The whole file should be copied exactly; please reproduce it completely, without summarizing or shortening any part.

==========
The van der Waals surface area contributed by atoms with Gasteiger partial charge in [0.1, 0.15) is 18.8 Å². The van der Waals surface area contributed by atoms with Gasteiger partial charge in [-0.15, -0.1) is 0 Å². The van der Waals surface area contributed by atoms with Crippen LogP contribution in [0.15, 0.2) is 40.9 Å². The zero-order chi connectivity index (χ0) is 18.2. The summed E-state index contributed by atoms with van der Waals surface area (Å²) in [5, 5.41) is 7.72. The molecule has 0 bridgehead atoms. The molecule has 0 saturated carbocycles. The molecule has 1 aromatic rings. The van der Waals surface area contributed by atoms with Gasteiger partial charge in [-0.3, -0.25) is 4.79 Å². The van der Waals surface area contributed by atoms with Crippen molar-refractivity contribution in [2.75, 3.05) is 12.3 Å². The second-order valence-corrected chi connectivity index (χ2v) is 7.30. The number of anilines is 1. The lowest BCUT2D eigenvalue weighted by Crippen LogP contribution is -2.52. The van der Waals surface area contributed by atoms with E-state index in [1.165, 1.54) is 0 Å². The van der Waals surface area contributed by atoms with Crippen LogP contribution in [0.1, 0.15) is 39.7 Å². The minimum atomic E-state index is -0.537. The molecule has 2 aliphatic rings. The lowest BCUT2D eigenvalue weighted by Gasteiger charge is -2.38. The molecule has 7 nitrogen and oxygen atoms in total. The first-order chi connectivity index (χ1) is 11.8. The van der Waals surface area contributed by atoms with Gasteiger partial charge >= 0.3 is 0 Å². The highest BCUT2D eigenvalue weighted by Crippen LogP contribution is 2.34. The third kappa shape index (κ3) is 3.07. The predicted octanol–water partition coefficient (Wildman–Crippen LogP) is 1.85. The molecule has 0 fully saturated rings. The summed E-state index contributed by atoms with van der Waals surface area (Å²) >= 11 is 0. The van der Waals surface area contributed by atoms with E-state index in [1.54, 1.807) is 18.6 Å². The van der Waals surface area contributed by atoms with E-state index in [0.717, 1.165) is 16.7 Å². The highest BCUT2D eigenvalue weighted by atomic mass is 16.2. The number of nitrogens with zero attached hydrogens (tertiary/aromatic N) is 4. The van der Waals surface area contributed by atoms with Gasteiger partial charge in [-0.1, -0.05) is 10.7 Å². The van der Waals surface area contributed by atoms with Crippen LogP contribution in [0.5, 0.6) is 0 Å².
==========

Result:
The van der Waals surface area contributed by atoms with Gasteiger partial charge in [0.1, 0.15) is 18.8 Å². The van der Waals surface area contributed by atoms with Gasteiger partial charge in [-0.15, -0.1) is 0 Å². The van der Waals surface area contributed by atoms with Crippen LogP contribution in [0.15, 0.2) is 40.9 Å². The zero-order chi connectivity index (χ0) is 18.2. The summed E-state index contributed by atoms with van der Waals surface area (Å²) in [5, 5.41) is 7.72. The molecule has 0 bridgehead atoms. The molecule has 0 saturated carbocycles. The molecule has 1 aromatic rings. The van der Waals surface area contributed by atoms with Gasteiger partial charge in [-0.3, -0.25) is 4.79 Å². The van der Waals surface area contributed by atoms with Crippen molar-refractivity contribution in [2.75, 3.05) is 12.3 Å². The second-order valence-corrected chi connectivity index (χ2v) is 7.30. The number of anilines is 1. The lowest BCUT2D eigenvalue weighted by Crippen LogP contribution is -2.52. The van der Waals surface area contributed by atoms with E-state index in [1.165, 1.54) is 0 Å². The van der Waals surface area contributed by atoms with Crippen LogP contribution in [0.1, 0.15) is 39.7 Å². The minimum atomic E-state index is -0.537. The molecule has 2 aliphatic rings. The lowest BCUT2D eigenvalue weighted by Gasteiger charge is -2.38. The molecule has 7 nitrogen and oxygen atoms in total. The first-order chi connectivity index (χ1) is 11.8. The van der Waals surface area contributed by atoms with Gasteiger partial charge >= 0.3 is 0 Å². The highest BCUT2D eigenvalue weighted by Crippen LogP contribution is 2.34. The third kappa shape index (κ3) is 3.07. The predicted octanol–water partition coefficient (Wildman–Crippen LogP) is 1.85. The molecule has 0 fully saturated rings. The summed E-state index contributed by atoms with van der Waals surface area (Å²) >= 11 is 0. The van der Waals surface area contributed by atoms with E-state index in [1.54, 1.807) is 18.6 Å². The van der Waals surface area contributed by atoms with E-state index in [0.717, 1.165) is 16.7 Å². The highest BCUT2D eigenvalue weighted by atomic mass is 16.2. The number of nitrogens with zero attached hydrogens (tertiary/aromatic N) is 4. The van der Waals surface area contributed by atoms with Gasteiger partial charge in [-0.1, -0.05) is 10.7 Å². The van der Waals surface area contributed by atoms with Crippen LogP contribution in [0.5, 0.6) is 0 Å².